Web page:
Georgia Agrirama

I can’t believe we haven’t gone here yet!  Bored out of my gourd at home, the kids and I decided to road trip up the freeway an hour to Tifton today.  We went to the Georgia Museum of Agriculture and Historic Village; better known as the Agrirama.  I underestimated our interest!  We were there for 5 hours!  This is a site well worth visiting in south Georgia.  Which is rare.  If you live near
Moody AFB, you should go.

During the weekdays it’s $7 a grownup.  Both my kids were “4 and under” so FREE!  On Saturday it’s $3 more because you get a train ride that my little train enthusiast would’ve loved.  He found the tracks interesting enough.  We bought our tickets at the Tifton visitor center as directed by a big hand written sign, and then drove around to the large museum at the Agrirama entrance.  Not many cars or visitors on a Wednesday.  One school bus, though.  The museum is full of farm machinery that Avi wanted to climb.  I was rushing them through, to avoid having to pull him off something, until I noticed there is more…and more…and more…. going through small doorways that look a bit “off limits” led us to incredible displays of terpentine making, tobacco drying, and a cool log cabin.  There were also old timey clothes and pottery.  The current temporary exhibit features some really neato detailed dollhouses and porcelain dolls from a local collector.  Zoe spent a half hour here noting every detail and taking her own pictures.  Avi wanted to touch, so he and I went to the bathroom for a diapy change before we all went outside.

The living history farm and town is really the highlight of the visit.  First stop: the old Tift house.  Wealthy Mr. and Mrs. Tift built this place in 1887 and raised their children plus some grandkids and neices/ nephews in the big place; the town Tifton is named after them.  A wonderful older lady dressed in period clothes guides you through – she had the wherewithall to abbreviate her script and point out funny kid stuff for me and the kids.  Zoe thought the dining room with the under-the-table-to-check-my-skirts mirror was cool, while Avi had fun crawling under the beds to see how that rope held it all up.

In the tiny town portion there is a small Doctors office building with an accompanying medicinal garden that Zoe just poured over.  She wanted to know every plant and it’s purpose; a future herbalist mayhaps?  after the paleontology gig, of course.  She also thought all the crazy old doctor instruments, tables, and dental equipment was incredible.  It made me cringe.  Avi was obsessed with the hanging life sized skeleton, and kept shaking it’s hand.  Funny.  Zoe wondered who it had been when it was alive and the old-timey doctor employee had a hard time understanding and then explaining that it was just a plastic model.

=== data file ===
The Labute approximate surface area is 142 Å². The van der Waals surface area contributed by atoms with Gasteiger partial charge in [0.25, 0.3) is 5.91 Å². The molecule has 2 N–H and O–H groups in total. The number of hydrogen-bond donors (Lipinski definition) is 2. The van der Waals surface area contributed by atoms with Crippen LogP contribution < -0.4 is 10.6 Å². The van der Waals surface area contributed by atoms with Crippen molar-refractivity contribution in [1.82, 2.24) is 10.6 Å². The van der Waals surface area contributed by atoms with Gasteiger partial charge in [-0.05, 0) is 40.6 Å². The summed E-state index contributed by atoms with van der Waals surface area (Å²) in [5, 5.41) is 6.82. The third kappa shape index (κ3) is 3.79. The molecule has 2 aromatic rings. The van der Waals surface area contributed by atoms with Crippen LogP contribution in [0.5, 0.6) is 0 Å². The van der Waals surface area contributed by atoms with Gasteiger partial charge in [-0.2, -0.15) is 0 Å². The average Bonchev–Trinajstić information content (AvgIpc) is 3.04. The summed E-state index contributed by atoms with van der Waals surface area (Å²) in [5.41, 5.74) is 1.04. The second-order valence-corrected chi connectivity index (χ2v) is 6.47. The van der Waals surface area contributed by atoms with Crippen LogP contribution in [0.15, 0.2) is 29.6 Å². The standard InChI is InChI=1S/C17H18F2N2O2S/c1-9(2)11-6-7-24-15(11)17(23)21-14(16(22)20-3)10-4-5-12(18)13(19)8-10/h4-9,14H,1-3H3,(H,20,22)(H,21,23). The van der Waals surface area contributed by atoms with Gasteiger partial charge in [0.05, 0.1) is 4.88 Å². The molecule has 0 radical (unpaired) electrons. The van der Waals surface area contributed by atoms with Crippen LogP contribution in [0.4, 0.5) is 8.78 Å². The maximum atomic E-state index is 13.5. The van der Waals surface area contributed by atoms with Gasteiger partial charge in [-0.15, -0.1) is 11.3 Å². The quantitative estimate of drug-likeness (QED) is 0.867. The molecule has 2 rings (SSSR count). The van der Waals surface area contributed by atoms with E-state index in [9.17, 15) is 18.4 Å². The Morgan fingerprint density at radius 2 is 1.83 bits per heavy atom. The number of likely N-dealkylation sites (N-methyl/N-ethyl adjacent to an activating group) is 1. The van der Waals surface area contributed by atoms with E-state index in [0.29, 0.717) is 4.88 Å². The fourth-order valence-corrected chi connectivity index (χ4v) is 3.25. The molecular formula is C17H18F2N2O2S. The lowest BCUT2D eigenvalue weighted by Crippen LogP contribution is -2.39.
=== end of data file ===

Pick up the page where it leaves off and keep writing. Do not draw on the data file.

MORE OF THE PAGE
Our next stop was the old Masonic Lodge which I had difficulty explaining the purpose of….kind of looked like a church inside, but with three pulpits.  Odd, moving on.  We skipped the Drug Store and ate our packed lunch in the shade beside the train depot.  This morning I simply threw a bunch of food from the frig in a cooler bag:  we had half a bag of baby carrots, a leftover container of peas, some pancakes in a baggy, an apple each, and a handful of pepperoni’s, oh, and a slice of 3 day old pizza.  It was delicious.  Avi devoured his fill and ran off to run around on the train tracks.  He was so excited about this opportunity that Zoe and I just finished our lunch at an easy pace.  The train doesn’t run here during the week, but we can here the local freight trains whistle in the distance which makes him yell, “Choo train.  TRAAAACKKSS”.  He doesn’t realize if the train was really coming he should not be ON the actual tracks.   It’s hysterical, but it was tough to get him to move on.  In fact he simply ran away from me to the next best thing:  a puffed out turkey gobbling and spitting at him from behind a fence.  After Avi tormented that thing enough we wandered back into ‘town’ to visit the forge which was neat, but hot and full of fire and flying sparks…not for my youngest kid who doesn’t seem to get that fire burns you.  Our next stop in town was the printing press.  Zoe found this interesting and the printer made an alphabet printing for her on the crazy huge old timey press.  We also learned why we say Uppercase and Lowercase.  Look it up!